Web Accessibility: the repercussions of inaccessibility

by Jimi Choi

Accessibility is an important and often forgotten element of building websites and digital products. While W3C’s Web Accessibility Initiative lays out specific standards to follow, it’s surprising how many of those steps are left out in websites and products we use everyday. As the industry continues to make progress in creating a more inclusive web, we should all internalize these standards and own them in our day-to-day work. In this series, members of our project management, development, and design teams share honest reflections and tips on how we can champion accessibility.

To get you more familiar with what it’s like to use the web with accessibility tools, let’s start with an exercise:

  1. Pick a “popular” website that you go to on a daily basis and browse to it.
  2. Now, verbally describe that website (content, layout, navigation, etc.) as best you can to a friend/colleague without giving him/her any visual assistance.
  3. 1st Evaluation: How do you think you did? How long did it take you? Was your friend/colleague able to capture a similar experience to your own through your word descriptions?
  4. Let’s take it a step further now by experiencing that same website with a screen reader. If you are on a Mac, activate the VoiceOver by pressing ‘Command’ + ‘F5’, and if you are on a PC activate the NVDA by pressing ‘Control’ + ‘Alt’ + ‘N’. *If you do not have NVDA installed onto your PC already, you can download it here for free, nvaccess.org.
  5. Navigate through the elements of the page with the ‘right & left arrows’ on a Mac, and ‘down & up arrows’ on a PC. *Make sure that you look away from the screen while you navigate through with just your ears.
  6. 2nd Evaluation: How was your experience? Would you say you gained the same flow of content with the screen reader as you’ve described before to a friend/colleague in step 2? Was it difficult? Frustrating?

This exercise is more than just a task list, but rather an empathetic glimpse of what 23 million Americans go through daily when using the internet; a disparate experience. Such an experience does not come without repercussions.

Many major businesses are behind

Since 2015, over 240 companies have been hit with federal lawsuits due to their website’s inaccessibility. Title III of the Americans with Disabilities Act (ADA) prohibits discrimination against individuals with disabilities in fulfilling the task and equal enjoyment of the goods, services, privileges, facilities, advantages, or accommodations of any place of public accommodations by any private entity that owns, leases (or leases to), or operates any place of public accommodation.

Law firms are increasingly being notified that individuals with disabilities are denied proper access to a business’s goods and services due to poor website accessibility. Retail websites are typically the primary targets, followed by financial institutions and hospitality businesses. Not to mention, these are not small time companies that are getting sued either. They are household names such as Target, Reebok, NBA, Toys R Us, Home Depot and even Bank of America. Yes, most of these businesses are brick-and-mortar facing companies with a nexus portal website, but in 2018 the Department of Justice (DOJ) plans to make updates to the regulations that will include internet based businesses as well.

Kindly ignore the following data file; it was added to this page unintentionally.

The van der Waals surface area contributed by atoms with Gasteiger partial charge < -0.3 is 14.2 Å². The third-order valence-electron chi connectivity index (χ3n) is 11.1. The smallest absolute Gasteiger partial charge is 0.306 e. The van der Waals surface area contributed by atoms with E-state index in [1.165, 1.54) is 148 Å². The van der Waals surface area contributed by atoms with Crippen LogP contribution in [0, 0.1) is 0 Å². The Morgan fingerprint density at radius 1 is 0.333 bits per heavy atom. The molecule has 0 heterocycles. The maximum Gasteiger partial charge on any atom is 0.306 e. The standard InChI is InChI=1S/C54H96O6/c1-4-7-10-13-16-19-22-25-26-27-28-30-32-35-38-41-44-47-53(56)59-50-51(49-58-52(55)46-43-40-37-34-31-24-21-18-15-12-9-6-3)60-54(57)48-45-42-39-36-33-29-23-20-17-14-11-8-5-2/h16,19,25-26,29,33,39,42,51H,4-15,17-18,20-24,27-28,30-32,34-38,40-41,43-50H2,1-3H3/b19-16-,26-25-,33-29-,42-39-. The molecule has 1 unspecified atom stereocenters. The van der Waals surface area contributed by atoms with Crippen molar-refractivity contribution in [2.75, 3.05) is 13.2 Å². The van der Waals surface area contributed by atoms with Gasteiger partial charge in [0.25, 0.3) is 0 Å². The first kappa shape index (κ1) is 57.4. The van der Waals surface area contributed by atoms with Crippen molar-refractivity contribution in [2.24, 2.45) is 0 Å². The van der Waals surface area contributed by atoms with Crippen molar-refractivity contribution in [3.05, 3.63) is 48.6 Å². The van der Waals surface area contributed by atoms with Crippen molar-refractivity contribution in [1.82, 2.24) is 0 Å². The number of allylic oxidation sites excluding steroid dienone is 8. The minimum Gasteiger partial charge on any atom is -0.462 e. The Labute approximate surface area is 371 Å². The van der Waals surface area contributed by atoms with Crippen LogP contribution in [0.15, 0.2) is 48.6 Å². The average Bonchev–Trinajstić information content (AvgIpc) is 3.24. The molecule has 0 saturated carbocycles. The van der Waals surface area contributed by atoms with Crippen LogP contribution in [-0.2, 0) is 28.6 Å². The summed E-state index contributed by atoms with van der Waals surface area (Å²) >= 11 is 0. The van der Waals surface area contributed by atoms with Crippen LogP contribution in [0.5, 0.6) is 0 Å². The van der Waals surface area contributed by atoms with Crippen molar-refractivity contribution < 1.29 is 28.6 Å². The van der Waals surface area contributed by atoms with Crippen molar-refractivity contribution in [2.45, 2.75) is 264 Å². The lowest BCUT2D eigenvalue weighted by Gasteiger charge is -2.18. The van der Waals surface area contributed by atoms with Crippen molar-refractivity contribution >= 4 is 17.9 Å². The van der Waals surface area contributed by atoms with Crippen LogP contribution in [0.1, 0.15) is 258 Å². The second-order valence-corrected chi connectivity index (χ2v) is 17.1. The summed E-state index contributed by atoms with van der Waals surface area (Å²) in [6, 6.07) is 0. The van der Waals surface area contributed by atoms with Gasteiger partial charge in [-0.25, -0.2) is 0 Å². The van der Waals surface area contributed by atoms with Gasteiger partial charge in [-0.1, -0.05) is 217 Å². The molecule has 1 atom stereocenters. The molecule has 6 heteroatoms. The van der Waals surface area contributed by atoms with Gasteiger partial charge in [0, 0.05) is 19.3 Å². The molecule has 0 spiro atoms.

Why this is important

Accessibility is more than avoiding a lawsuit. It is important to grant proper thought to why and how we are building digital products and websites today. For example, our financial mediums have evolved, as banking has shifted over to the digital realm from traditional brick-and-mortar, it is critical that the transition and delivery of accessibility should adjust accordingly. Typically, there are handicap ramps, electric doors, and braille signs present at many of our banking branches. That level of thought, care, and accessible practice should exist in online banking as well. Furthermore, this is more than just a developer checking off a to-do list, but rather that it should be given serious thought as to why this is important. Everyone should have equal opportunity to experience the web; it is not a gained privilege but a right.

What can we do

First, it starts with developing the culture and mindset of inclusion. As we begin the process of building digital products and websites, we need to ask ourselves, “Are we providing fair, accessible opportunities for all?” The DOJ initially had the deadline of spring 2016, but has set a later date of 2018 for the updated regulations. This buffer of time allows businesses in all industries, along with their designers, developers, IT teams, and their vendors to work together and take the proper steps in making their digital websites and products compliant. Information and technology is vastly evolving in our ecosystem and it is our duty within the space to make sure that our users are not left behind.

Next steps

As awareness is the first step for accessibility compliance, the next task will be putting what we have learned and experienced into practice. In part 3, Sylvia Kim will share accessibility considerations for designers. In part 4 of our accessibility series, we will be sharing a few tips and tools (free) that will help jumpstart your website’s accessibility.

About Fresh Tilled Soil

Fresh Tilled Soil is a Boston-based user interface and experience design firm focused on human centered digital design